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Where are the trade winds?

For 2 years Ruth II has been prepared for her Round the World voyage, all consumables counted and reordered so that we wouldn't find ourselves wanting anything. One passage, we believed, would have very little wind at all; something that you can't stow in the bilge. The 3000 miles from the Galapagos Islands to the Marquesas are described as a slow and steady 10-15 from the East.

Our weather routing suggested that we push down to a latitude of 10 degrees south to find the trade winds.. Well, 2 days of motoring, 2 days of ghosting upwind, sling shotting around the bottom of a low pressure, and 2 days or crashing deep into the Southern Ocean was followed by a week of a squally 25knot broad reach!

We were regretting the UV damage we had needlessly put our secret weapon through, until today. All of a sudden a cloud slightly whispier than the rest passed over head and the breeze turned off. A big wind shift to Eastward and we were struggling to get the boat moving anywhere West of South....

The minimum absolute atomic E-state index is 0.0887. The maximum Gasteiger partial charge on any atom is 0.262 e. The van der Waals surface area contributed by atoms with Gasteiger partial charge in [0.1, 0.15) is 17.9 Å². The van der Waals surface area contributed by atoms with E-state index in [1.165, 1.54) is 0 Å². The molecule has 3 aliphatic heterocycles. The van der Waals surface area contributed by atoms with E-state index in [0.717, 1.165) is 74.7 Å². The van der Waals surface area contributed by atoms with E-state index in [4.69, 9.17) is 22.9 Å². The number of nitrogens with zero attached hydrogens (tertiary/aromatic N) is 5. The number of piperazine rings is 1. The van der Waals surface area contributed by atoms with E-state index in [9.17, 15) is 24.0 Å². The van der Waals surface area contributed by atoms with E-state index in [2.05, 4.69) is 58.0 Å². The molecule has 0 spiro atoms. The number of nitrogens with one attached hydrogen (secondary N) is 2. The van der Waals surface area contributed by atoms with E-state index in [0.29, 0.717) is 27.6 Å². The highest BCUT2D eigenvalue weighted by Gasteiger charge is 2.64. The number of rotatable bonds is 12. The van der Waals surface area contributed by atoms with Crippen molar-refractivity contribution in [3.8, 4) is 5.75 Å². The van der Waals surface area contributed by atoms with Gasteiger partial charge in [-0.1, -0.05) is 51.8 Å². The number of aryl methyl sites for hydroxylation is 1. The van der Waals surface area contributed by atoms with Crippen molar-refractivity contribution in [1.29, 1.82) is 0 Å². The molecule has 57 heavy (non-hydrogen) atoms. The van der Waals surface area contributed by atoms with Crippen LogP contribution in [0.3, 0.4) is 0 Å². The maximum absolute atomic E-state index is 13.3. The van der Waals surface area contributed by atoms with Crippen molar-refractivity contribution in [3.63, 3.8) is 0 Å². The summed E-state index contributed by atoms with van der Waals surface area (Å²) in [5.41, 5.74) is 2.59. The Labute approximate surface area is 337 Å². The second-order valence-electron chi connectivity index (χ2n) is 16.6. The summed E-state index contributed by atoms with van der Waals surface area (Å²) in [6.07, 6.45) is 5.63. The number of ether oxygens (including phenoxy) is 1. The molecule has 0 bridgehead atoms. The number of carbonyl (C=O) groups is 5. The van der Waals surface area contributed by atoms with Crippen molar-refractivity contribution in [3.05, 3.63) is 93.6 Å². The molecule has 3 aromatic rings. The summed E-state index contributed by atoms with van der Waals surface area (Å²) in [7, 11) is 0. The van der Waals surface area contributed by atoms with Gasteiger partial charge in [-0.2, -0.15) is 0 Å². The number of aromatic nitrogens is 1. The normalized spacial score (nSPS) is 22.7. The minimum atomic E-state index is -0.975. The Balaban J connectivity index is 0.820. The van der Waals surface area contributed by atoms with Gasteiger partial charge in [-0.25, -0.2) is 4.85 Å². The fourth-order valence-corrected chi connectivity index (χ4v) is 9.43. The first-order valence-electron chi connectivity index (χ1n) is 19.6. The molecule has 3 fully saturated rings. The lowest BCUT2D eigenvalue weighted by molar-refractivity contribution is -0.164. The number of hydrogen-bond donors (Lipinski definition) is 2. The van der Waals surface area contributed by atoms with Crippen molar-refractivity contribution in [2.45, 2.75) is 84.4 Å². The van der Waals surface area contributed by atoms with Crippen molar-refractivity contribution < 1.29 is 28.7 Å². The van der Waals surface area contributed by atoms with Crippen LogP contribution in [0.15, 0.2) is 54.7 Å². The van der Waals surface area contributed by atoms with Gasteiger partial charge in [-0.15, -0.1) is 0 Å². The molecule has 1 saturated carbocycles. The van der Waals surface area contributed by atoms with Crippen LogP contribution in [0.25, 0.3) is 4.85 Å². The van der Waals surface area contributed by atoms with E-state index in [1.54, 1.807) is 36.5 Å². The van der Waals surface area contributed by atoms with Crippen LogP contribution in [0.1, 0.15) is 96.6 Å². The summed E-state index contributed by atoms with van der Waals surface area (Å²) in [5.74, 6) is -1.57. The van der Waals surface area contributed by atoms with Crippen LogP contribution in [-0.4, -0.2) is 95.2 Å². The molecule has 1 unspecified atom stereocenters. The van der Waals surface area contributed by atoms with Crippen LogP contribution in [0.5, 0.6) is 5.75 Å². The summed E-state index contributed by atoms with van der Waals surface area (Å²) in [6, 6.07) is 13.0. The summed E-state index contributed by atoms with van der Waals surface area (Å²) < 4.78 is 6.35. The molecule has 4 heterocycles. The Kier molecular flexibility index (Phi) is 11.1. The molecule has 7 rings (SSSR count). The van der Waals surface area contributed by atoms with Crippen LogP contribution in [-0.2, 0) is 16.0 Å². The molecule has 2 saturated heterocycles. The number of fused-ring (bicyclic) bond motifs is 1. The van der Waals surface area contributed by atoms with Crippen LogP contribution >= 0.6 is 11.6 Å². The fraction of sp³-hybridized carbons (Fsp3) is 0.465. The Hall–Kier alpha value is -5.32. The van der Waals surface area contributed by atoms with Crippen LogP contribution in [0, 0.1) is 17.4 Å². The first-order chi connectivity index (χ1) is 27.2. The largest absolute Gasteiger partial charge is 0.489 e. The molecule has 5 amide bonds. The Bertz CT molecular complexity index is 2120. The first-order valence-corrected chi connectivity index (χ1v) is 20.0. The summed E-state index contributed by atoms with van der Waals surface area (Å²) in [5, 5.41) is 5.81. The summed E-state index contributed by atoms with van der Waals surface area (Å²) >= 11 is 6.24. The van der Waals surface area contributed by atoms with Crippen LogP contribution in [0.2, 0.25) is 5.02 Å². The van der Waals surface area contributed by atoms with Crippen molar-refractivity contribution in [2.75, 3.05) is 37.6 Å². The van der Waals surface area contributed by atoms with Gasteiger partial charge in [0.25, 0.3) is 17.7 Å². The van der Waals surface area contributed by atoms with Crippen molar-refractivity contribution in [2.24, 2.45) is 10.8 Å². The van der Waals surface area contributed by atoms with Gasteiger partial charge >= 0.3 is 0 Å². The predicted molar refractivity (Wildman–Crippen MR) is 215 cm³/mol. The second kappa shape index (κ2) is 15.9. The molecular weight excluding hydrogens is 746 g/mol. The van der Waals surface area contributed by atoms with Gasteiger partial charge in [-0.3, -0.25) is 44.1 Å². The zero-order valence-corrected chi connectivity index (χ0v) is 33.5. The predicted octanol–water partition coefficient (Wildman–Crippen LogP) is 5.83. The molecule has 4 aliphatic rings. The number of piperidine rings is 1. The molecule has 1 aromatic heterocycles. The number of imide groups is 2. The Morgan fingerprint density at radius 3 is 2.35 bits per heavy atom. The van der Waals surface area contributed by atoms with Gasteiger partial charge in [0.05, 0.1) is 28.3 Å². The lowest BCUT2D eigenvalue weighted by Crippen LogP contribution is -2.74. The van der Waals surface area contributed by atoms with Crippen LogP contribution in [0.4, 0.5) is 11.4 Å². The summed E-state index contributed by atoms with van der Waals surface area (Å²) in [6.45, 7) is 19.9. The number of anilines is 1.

Time for the Trade Wind Sail!

After a quick crew briefing and a go pro set on the back deck, we turned the engine on for the first time in a week, doused the sails, quickly dipped the pole to change from the Genoa sheets to the Trade Wind sheets and readied ourselves in the cockpit. Up until now we have only practiced deploying this top down, symmetrical headsail in 7knots and flat water, it all happens slow and controlled I reassured the crew. As the Velcro between the clews peeled apart, an instantaneous thud was felt through our hands and feet, quicker than we realised it happening, we accelerated Westwards once again.

You may not be able to store wind in the bilges, but you can be prepared.



  1. At last the trades ! TW sail
    Looks great - nice blog James .


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